What does this mean? People in the STEP1 study (1 year and 4 months) did lose some muscle (9.7%) but overall they also lost 19% of total fat and a significant amount of visceral fat (27%) which is the most dangerous kind of fat because it surrounds internal organs. However, were they able to keep the weight off long-term? Did they lose muscle because of the drugs OR because their diets were too low in calories and protein?

Sarcopenia, age-related muscle loss, is a real problem as we age with about 3-8% muscle loss per decade starting at age 30 and increasing after age 60. (Holloszy JO. The biology of aging. Mayo Clin Proc. 2000;75 (Suppl):S3–S8.) AND (Melton LJ, III, Khosla S, Crowson CS, et al. Epidemiology of sarcopenia. J Am Geriatr Soc. 2000;48:625–630.) Obese individuals are at an even higher risk of sarcopenia.

Are these weight loss patients being made aware of these facts and warned to look out for muscle loss? Are their prescribers regularly monitoring them for muscle loss? Unfortunately, the answer is usually no. I know there are exceptions to this statement, but those physicians are rare.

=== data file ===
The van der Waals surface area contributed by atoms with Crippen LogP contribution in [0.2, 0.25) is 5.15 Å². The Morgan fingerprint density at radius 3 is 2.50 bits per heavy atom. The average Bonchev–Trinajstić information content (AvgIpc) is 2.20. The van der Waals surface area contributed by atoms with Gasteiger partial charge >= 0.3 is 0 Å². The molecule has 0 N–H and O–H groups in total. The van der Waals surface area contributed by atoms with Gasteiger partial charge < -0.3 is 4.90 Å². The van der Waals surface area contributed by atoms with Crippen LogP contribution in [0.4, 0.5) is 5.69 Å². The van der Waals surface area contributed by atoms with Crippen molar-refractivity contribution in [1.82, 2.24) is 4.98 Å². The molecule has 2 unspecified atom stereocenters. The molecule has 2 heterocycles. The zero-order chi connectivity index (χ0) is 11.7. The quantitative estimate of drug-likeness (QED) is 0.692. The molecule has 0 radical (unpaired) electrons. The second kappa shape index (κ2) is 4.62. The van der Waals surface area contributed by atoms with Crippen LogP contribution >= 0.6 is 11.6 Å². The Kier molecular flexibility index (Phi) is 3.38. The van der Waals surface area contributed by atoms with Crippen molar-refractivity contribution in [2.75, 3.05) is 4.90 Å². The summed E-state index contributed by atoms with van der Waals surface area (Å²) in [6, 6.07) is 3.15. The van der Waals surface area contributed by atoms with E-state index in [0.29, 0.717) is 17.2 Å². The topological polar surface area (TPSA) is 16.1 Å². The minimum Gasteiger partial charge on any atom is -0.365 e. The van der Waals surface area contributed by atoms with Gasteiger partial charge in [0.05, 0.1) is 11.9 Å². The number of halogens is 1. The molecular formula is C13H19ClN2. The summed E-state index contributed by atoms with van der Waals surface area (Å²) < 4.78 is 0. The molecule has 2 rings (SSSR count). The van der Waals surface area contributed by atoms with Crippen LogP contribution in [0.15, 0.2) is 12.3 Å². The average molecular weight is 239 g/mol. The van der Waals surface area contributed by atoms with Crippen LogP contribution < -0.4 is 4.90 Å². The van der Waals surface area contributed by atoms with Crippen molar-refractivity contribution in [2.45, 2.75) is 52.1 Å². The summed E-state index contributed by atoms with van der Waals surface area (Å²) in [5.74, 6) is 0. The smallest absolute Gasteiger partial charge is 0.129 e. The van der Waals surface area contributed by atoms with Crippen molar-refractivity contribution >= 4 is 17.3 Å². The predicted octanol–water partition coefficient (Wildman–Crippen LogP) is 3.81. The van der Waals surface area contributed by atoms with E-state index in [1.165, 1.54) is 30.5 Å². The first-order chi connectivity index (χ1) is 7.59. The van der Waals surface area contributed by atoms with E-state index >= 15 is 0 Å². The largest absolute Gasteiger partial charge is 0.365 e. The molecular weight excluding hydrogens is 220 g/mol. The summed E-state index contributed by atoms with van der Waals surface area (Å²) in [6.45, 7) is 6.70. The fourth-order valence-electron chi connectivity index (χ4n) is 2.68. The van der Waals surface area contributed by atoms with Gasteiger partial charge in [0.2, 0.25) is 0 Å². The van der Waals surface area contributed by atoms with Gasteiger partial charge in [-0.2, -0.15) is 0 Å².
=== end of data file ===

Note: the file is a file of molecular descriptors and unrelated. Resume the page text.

How Do You Not Lose Muscle On Semaglutide?

As a nutritionist specializing in supporting individuals on semaglutide for weight management, I recommend clients reach out for personalized guidance tailored to their specific needs and health goals. To mitigate muscle loss while on semaglutide, ensuring an adequate intake of calories and protein is crucial. Additionally, incorporating strength training into your routine, ideally 1-2 times per week, can help preserve lean muscle mass. Prioritizing sufficient sleep for 7-9 hours each night is also essential for overall health and muscle recovery.

Contact me today for a personalized diet, menu plans, and further tips on maintaining muscle mass while utilizing semaglutide. I offer comprehensive support and guidance for people while using these medications that they don’t receive from many of their prescribing doctors.